Inmate Pete Clement, the mule driver, bit into a syrup-sopped biscuit as armed prison guards looked on.

“Boy, that is good!” he said.

Tuesday was syrup-making day at the Louisiana State Penitentiary. Last year, Angola got back into the cane syrup business after a decades-old hiatus. Prisoners cook the sticky-sweet food using ancient techniques and sell the product at the prison gift shop.

Workers fed the prison-grown sugar cane into a mill powered by Bonnie the mule, whose slow pacing ground the juice from the plants. Nearby, prisoners extracted juice from a comparatively high-tech mill connected to the engine of a 1952 John Deere tractor.

Once they got about 150 gallons, the prisoners poured the juice into an evaporator, a shallow vat heated by a wood fire that thickens the syrup. As impurities bubble up, the workers skimmed the top of the liquid with ladles before pouring the syrup through a silk screen.

Work Tuesday began just after sunrise. By 9:30 a.m. the first batch finished cooking, and Angola staff brought out a tray of biscuits with plastic spoons and take-out boxes. Prisoners and staff poured the syrup over the biscuits to sample the product, still warm from the evaporator.

“It’s perfect,” declared prisoner Haywood Campbell.

“When I tasted it the first time, it flashed me back to my younger days,” he said, remembering the syrup his mother used to serve him.

Prison staff arrived later with lunch — disks of ground beef some prisoners called Salisbury steak, served with rice, bread and vegetables. Again, the prisoners headed to the syrup cooler. Thick amber strands dripped from utensils and food as prisoners ate.

“I got syrup on the okra, and it’s tasting pretty good,” said inmate Jackie Williams.

Angola grew sugar cane as recently as the 1970s, when the old refinery was dismantled and taken to South America, said public information officer Gary Young. A few years ago, a central Louisiana farmer donated the old mule-powered mill that was once owned by his grandfather, said Angola Warden Burl Cain.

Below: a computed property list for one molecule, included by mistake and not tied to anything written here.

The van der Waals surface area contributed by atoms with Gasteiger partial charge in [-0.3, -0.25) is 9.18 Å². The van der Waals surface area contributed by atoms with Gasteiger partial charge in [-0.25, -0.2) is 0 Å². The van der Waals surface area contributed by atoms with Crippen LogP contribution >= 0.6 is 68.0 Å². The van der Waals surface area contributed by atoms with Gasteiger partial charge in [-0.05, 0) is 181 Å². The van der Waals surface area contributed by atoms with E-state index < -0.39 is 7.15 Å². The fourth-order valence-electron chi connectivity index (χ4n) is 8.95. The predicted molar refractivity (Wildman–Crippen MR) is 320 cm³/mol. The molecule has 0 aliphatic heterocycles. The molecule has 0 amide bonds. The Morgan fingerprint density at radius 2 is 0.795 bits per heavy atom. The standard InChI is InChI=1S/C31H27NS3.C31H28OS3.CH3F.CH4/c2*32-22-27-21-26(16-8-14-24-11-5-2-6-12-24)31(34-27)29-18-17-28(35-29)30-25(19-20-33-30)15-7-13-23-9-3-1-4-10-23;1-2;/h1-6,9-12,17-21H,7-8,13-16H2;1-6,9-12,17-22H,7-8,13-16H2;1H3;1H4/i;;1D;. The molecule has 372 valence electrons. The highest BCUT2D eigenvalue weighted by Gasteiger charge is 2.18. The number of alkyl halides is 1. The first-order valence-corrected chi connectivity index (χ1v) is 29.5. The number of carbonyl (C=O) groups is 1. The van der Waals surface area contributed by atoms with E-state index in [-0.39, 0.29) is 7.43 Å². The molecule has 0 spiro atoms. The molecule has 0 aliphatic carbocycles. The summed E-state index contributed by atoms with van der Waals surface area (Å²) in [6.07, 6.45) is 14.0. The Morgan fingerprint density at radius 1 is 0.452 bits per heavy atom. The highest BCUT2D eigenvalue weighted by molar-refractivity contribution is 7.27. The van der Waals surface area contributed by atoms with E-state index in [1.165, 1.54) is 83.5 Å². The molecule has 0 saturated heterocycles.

“This one here is real primitive,” Cain said, gesturing to the old mill. “It’s about history. It’s about seeing our past. … Nobody ever does this anymore.”

For the warden, the mill conjures memories of making syrup around Thanksgiving time when he was a child in Vernon Parish, making sure the juice didn’t ferment where the hogs could get to it.

Adam Oliveaux, a mechanic at the prison, grew up cooking syrup at a farm in Mississippi and has helped train the prisoners to make their own.

Angola has devoted an acre of farmland to growing sugar cane, yielding about 100 gallons of syrup from the harvest. Next season, the prison will allocate an additional acre to raising cane.

The prison sits on good soil, Oliveaux said. An acre elsewhere in the region may net only 60 gallons of syrup per year. After it’s made, prisoners bottle the product in 16-ounce containers to sell to the public for $8. It’s stocked in the prison gift shop along with the farm’s jellies, fig preserves and Guts & Glory, the Angola brand of hot sauce. Cain pitches the syrup as the perfect Christmas gift while supplies last.

“There’s quite a market,” he said.

The prison sold out last year. Customers came from all over to buy the prison’s syrup, Clement said.

His own relatives came over from Loranger to buy a few pints. They had to make the drive and pay a little more, but the effort was worth getting the “family brand,” he said.

Clement helped Tuesday by feeding stalks into the mill. Before he came to Angola, he trained mules as a hobby, and while in prison he has trained a number of animals for work, including Bonnie.

“You can’t just take anything and hook it up and go to town,” he said.

A few fields away, another group of prisoners picked mustard greens. At Angola, prisoners are expected to pitch in raising crops. Making syrup is a welcome change of pace from working in the fields, Campbell said.

“This is, I would say, a break for me,” he said.

Follow Steve Hardy on Twitter, @SteveRHardy.